True Sabine. One would hope that his commitment to continuance of the horse racing industry (don't prohibit public events) – for example – doesn't get in the way of his commitment to the national good (prohibit public events).

        • Sabine 12.1.1.1

          they like to or not they will have to cancel large events. As insulated as we are by sheer distance it won't be enough. And despite all of his faults i trust the man to put country first. Also it pays to remember that he is in the group of people who are hardest hit by the virus.

          There is no way that one can fully lock down a country, goods need to leave and arrive – at the very least food, so there will always be a risk, and personally so as long as we don't fully understand this strain of respiratory disease we should maybe not shake hands. Personally i rather like hte folded hands bow look, its kind of gracious and elegant.

          This 'its just the flu' reminds me of this movie here

          https://en.wikipedia.org/wiki/The_Masque_of_the_Red_Death_(1964_film)

          also wash your hands, sanitzie, wipe down the handle of your supermarket trolly, think of germs on touch screens and the like. 🙂

    • Incognito 12.2

      Link?

      • Adam Ash 12.2.2

        NZ Herald, just now.

        Coronavirus: Prime Minister Jacinda Ardern will keep shaking hands amid pandemic declaration

        NZ Herald: Prime Minister Jacinda Ardern will keep shaking hands

        • Incognito 12.2.2.1

          Ta

          I think the PM’s message is quite nuanced. Do you prefer a more black & white approach?

          • Adam Ash 12.2.2.1.1

            Yes, an unambiguous message to the nation is required, else folk will always take the easy option of behaving as usual (which requires no effort) rather than using a bit of grey matter and adopting a precautionary approach. Many will just read the headline, and continue sweaty-palm to sweaty-palm social interactions with potentially unfortunate outcomes for all concerned. This is not a time for 'nuance', this is a time for clarity and hard community-wide effort to nip this in the bud.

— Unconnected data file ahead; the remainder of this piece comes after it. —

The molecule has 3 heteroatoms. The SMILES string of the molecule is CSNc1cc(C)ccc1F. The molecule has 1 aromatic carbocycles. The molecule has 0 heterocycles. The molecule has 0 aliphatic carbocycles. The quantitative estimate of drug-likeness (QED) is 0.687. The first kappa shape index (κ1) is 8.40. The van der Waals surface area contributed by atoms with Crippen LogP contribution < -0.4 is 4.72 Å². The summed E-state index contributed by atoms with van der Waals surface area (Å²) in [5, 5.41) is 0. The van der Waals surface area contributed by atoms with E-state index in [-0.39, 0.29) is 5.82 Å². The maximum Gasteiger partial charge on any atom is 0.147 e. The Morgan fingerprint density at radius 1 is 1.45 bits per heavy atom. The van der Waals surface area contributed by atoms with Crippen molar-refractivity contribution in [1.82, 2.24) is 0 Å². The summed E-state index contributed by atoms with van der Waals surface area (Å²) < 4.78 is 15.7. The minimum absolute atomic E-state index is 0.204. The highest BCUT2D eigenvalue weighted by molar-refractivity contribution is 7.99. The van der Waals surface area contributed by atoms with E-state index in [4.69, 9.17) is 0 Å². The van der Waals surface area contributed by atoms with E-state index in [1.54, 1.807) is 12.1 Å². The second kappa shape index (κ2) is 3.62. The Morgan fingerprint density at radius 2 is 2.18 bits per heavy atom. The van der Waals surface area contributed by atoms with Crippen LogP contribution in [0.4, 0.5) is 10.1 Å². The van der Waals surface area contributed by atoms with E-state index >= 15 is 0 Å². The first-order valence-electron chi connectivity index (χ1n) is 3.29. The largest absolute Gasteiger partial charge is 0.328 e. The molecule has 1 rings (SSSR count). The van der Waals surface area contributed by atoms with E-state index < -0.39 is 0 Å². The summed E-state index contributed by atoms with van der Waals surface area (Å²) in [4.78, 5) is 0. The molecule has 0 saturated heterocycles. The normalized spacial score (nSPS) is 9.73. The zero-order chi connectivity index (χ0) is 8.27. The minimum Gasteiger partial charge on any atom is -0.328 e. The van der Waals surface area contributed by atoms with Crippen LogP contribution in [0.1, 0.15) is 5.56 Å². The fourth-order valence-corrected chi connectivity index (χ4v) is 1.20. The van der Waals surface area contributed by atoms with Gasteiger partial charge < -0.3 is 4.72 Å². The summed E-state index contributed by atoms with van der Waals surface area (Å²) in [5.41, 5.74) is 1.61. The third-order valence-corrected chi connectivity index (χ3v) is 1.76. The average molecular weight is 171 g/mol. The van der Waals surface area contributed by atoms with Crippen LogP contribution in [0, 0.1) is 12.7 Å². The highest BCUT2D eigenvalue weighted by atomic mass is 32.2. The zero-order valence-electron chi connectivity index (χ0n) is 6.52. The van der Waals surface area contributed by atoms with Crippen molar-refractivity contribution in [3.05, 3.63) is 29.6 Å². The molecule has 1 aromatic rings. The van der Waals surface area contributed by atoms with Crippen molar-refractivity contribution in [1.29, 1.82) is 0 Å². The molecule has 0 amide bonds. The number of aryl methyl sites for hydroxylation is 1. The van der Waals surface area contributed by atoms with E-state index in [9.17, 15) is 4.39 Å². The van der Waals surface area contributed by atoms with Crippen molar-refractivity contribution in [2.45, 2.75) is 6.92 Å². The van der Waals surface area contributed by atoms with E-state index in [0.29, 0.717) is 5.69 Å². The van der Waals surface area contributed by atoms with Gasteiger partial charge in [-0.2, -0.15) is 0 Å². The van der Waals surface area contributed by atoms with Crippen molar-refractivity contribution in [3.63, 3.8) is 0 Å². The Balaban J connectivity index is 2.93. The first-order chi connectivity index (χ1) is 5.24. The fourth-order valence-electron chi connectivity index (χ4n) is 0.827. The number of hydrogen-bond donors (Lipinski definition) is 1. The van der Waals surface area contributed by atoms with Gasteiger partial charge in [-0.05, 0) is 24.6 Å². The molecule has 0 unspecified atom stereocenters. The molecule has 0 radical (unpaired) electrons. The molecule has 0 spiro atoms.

• Incognito 12.2.2.1.1.1

              “I have been shaking hands, but I know that I also am really frequent with my hand washing and all of the other public health messages that we’ve been sending,” Ardern told media.

              She reiterated the importance of good personal hygiene, staying home – even if you’re a little ill – and calling your GP or Healthline ahead of going in if you’re worried you’re infected.

              I think the message is clear and unambiguous, with enough nuance. The PM doesn’t write the headlines nor the media reports in MSM.

              • Poission

                I think that Gidget still doesn't get it.

                In other news right wing gvt of Australia gives $750 to those on welfare.

                More than 6 million welfare recipients, including pensioners, carers, veterans, families, young people and jobseekers will get a one-off cash payment of $750 from March 31.

                "The biggest beneficiaries of that will be pensioners," Mr Morrison said.

                "They comprise around half of those who will receive those payments, but they also will be extended to those in family tax benefits, which obviously goes to those in earning households."

                https://www.abc.net.au/news/2020-03-12/federal-government-coronavirus-economic-stimulus/12042972

                • Incognito

                  Who’s Gidget?

                  • Poission

                    The girl with big ideas

                    and seems against OZ policy of stimulating the economy from the bottom up.

                    Prime Minister Jacinda Ardern also played down the likelihood of "generic cash payments" when speaking to media after visiting Island Bay Medical Centre in Wellington.

                    "The strong message from the business community is… make sure what you do is tailored," she said.

                    "Generic cash payments wouldn't necessarily support those who might be experiencing larger-scale impacts versus small businesses, or necessarily for the time required."

                    https://www.rnz.co.nz/news/political/411564/covid-19-robertson-tempers-expectations-over-stimulus-package

                    • Incognito

                      Right EO.

                      I thought we were discussing the PM’s handshakes but for some reason all roads lead to the economy, businesses, and economic stimulus in times of crisis. I have no influence on the direction of the economy but I do shake hands, a lot.

                      In your opinion, should the PM stop shaking hands altogether?

                    • Drowsy M. Kram

                      "Gidget", "the girl with big ideas" and "Prime Minister Jacinda Ardern", all one and the same? I belittle you not! Time to grow up?

                  • pat

                    a (poorly applied) meme

  13. mary_a 13

    And if I'm not wrong, China has gone awfully quiet of late! Why would that be? Or have I missed something?

  14. Exkiwiforces 14

    For those too young to remember this gag from yes minister on a pandemic all those yrs ago. Pretty much sums up the Oz, NZ, UK and US response to Covid19

    • McFlock 14.1

      God that show taught me so much.

      ISTR that was the Foreign Office 4-step process for international emergencies, in that case the imminent invasion(insurgency?) on St George's Island that was looking to overthrow the legitimate government.

      Resolved by the PM (contrary to FO wishes) via an immediate surprise goodwill visit by a fully armed infantry brigade – as Hacker put it "an awful lot of good will".

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    BeehiveBy beehive.govt.nz